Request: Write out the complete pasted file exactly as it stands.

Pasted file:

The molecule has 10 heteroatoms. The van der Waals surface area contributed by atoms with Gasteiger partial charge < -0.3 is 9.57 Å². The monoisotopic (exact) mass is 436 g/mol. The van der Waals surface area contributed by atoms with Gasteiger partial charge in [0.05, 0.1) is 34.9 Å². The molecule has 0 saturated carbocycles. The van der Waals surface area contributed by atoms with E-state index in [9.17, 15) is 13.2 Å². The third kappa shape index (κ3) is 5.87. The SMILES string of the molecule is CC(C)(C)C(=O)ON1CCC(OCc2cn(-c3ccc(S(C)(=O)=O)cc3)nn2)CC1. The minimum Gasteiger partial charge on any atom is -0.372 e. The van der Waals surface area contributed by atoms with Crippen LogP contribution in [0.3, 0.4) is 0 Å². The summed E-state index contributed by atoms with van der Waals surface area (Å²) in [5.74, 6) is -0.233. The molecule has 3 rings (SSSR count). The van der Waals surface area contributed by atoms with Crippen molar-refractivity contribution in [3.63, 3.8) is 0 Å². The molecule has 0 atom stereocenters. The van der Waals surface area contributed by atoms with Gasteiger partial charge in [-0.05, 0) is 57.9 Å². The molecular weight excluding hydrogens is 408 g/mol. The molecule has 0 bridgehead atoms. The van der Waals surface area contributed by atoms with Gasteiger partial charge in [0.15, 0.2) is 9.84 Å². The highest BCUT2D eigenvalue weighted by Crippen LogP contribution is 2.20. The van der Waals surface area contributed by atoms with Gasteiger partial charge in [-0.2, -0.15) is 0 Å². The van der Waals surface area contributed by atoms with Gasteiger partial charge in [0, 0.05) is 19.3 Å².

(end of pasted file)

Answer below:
The molecule has 10 heteroatoms. The van der Waals surface area contributed by atoms with Gasteiger partial charge < -0.3 is 9.57 Å². The monoisotopic (exact) mass is 436 g/mol. The van der Waals surface area contributed by atoms with Gasteiger partial charge in [0.05, 0.1) is 34.9 Å². The molecule has 0 saturated carbocycles. The van der Waals surface area contributed by atoms with E-state index in [9.17, 15) is 13.2 Å². The third kappa shape index (κ3) is 5.87. The SMILES string of the molecule is CC(C)(C)C(=O)ON1CCC(OCc2cn(-c3ccc(S(C)(=O)=O)cc3)nn2)CC1. The minimum Gasteiger partial charge on any atom is -0.372 e. The van der Waals surface area contributed by atoms with Crippen LogP contribution in [0.3, 0.4) is 0 Å². The summed E-state index contributed by atoms with van der Waals surface area (Å²) in [5.74, 6) is -0.233. The molecule has 3 rings (SSSR count). The van der Waals surface area contributed by atoms with Crippen molar-refractivity contribution in [3.63, 3.8) is 0 Å². The molecule has 0 atom stereocenters. The van der Waals surface area contributed by atoms with Gasteiger partial charge in [-0.05, 0) is 57.9 Å². The molecular weight excluding hydrogens is 408 g/mol. The molecule has 0 bridgehead atoms. The van der Waals surface area contributed by atoms with Gasteiger partial charge in [0.15, 0.2) is 9.84 Å². The highest BCUT2D eigenvalue weighted by Crippen LogP contribution is 2.20. The van der Waals surface area contributed by atoms with Gasteiger partial charge in [-0.2, -0.15) is 0 Å². The van der Waals surface area contributed by atoms with Gasteiger partial charge in [0, 0.05) is 19.3 Å².